# What happens to the diffraction pattern of light as an aperture becomes infinitely small?

Will the point source according to Huygens principle start radiating backwards with nothing to cancel it out?

Will it be a complete sphere if light passes through an infinitely small aperture?

• – Ben Crowell May 1 '18 at 19:48

The Interference pattern behind an aperture in the far field is given by the Fourier transform of the aperture function. In the case of a 1-dimensional aperture, if the width of it is $d$, then the diffraction pattern is given by the function $$g(x)=\frac{\sin(x d)}{x} ,$$ where $x$ is the point on the screen. So, as $d$ goes towards $0$, you could argue that the pattern is just becoming more and more constant, going outwards from the middle of the screen. Of course since you are letting less and less light through, you could argue that the intensity also tends towards $0$ everywhere.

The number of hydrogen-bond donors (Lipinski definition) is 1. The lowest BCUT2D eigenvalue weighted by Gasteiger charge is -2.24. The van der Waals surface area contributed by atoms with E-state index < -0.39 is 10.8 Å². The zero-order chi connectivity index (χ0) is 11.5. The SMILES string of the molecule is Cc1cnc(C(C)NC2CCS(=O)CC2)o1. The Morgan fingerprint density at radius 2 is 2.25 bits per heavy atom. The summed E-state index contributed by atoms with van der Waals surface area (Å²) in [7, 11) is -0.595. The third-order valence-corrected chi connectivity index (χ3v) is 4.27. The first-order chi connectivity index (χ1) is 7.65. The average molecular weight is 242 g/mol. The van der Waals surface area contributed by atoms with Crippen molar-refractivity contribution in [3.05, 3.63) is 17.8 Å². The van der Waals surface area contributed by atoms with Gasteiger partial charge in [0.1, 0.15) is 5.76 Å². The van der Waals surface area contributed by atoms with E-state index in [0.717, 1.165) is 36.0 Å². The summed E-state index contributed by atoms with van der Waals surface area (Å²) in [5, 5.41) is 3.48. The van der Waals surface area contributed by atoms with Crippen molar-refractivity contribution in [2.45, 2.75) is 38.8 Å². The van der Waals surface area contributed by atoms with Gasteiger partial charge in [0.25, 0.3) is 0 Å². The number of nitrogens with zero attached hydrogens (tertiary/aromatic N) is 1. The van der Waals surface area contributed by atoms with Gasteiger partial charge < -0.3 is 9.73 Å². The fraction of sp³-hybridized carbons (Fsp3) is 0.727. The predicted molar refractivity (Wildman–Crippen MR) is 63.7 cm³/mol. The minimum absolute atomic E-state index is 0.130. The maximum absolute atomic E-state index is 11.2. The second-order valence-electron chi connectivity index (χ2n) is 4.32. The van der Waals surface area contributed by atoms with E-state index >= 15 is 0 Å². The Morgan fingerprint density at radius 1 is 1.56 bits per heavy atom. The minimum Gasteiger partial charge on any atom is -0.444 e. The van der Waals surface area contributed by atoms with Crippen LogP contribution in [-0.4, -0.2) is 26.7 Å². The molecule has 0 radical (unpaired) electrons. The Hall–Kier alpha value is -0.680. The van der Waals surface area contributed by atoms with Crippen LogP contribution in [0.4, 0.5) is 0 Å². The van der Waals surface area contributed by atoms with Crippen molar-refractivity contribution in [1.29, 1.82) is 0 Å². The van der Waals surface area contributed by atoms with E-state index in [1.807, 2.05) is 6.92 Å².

According to Huygens principle an infinitesimally small aperture is a single source of spherical waves. So there is no interferece because there aren't other sources of waves. If you put a panel back the aperture, like in the Young experiment, you should see light on all the panel, of course the intensity of light decrease from the centre of the panel to its edges.

The diffraction pattern spreads wider and wider until eventually the slit becomes to small for a photon too pass through. If you're talking billions of photons as in a beam of light then as the slit gets smaller, more photons will be absorbed by the edges and reflected back. You would never have a complete sphere of light passing through. I don't understand your secondary questions.